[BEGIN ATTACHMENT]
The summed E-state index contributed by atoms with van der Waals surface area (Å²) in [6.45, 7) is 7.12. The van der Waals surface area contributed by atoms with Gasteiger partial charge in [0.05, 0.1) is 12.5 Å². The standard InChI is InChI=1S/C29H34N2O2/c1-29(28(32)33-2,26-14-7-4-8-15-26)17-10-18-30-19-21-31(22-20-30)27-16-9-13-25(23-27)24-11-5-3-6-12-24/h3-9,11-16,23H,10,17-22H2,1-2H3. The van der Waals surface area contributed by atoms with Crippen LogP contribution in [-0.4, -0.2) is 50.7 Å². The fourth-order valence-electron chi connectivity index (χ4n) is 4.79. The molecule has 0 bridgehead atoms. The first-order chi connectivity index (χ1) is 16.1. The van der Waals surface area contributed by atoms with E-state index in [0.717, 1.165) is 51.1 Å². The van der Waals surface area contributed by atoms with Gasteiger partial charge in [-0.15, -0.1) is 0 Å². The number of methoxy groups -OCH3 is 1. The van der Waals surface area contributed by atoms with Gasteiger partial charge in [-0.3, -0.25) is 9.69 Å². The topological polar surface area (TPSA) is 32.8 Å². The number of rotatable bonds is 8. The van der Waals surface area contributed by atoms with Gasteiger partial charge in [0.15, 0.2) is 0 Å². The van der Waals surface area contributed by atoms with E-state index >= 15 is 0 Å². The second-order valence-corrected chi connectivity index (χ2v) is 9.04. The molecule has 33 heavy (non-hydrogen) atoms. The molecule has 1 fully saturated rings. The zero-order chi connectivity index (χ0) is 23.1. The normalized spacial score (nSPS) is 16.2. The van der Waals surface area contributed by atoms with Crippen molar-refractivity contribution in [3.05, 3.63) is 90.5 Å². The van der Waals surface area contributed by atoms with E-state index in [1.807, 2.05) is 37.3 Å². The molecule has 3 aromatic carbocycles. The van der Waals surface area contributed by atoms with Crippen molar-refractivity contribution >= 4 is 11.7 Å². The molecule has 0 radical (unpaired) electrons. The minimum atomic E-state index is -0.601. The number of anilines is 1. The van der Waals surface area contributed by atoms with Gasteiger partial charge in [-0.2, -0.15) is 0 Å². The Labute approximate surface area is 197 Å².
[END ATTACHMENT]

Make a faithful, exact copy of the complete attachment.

The summed E-state index contributed by atoms with van der Waals surface area (Å²) in [6.45, 7) is 7.12. The van der Waals surface area contributed by atoms with Gasteiger partial charge in [0.05, 0.1) is 12.5 Å². The standard InChI is InChI=1S/C29H34N2O2/c1-29(28(32)33-2,26-14-7-4-8-15-26)17-10-18-30-19-21-31(22-20-30)27-16-9-13-25(23-27)24-11-5-3-6-12-24/h3-9,11-16,23H,10,17-22H2,1-2H3. The van der Waals surface area contributed by atoms with Crippen LogP contribution in [-0.4, -0.2) is 50.7 Å². The fourth-order valence-electron chi connectivity index (χ4n) is 4.79. The molecule has 0 bridgehead atoms. The first-order chi connectivity index (χ1) is 16.1. The van der Waals surface area contributed by atoms with E-state index in [0.717, 1.165) is 51.1 Å². The van der Waals surface area contributed by atoms with Gasteiger partial charge in [-0.15, -0.1) is 0 Å². The number of methoxy groups -OCH3 is 1. The van der Waals surface area contributed by atoms with Gasteiger partial charge in [-0.3, -0.25) is 9.69 Å². The topological polar surface area (TPSA) is 32.8 Å². The number of rotatable bonds is 8. The van der Waals surface area contributed by atoms with Gasteiger partial charge in [0.15, 0.2) is 0 Å². The van der Waals surface area contributed by atoms with E-state index >= 15 is 0 Å². The second-order valence-corrected chi connectivity index (χ2v) is 9.04. The molecule has 33 heavy (non-hydrogen) atoms. The molecule has 1 fully saturated rings. The zero-order chi connectivity index (χ0) is 23.1. The normalized spacial score (nSPS) is 16.2. The van der Waals surface area contributed by atoms with Crippen molar-refractivity contribution in [3.05, 3.63) is 90.5 Å². The van der Waals surface area contributed by atoms with E-state index in [1.807, 2.05) is 37.3 Å². The molecule has 3 aromatic carbocycles. The van der Waals surface area contributed by atoms with Crippen molar-refractivity contribution >= 4 is 11.7 Å². The molecule has 0 radical (unpaired) electrons. The minimum atomic E-state index is -0.601. The number of anilines is 1. The van der Waals surface area contributed by atoms with Gasteiger partial charge in [-0.2, -0.15) is 0 Å². The Labute approximate surface area is 197 Å².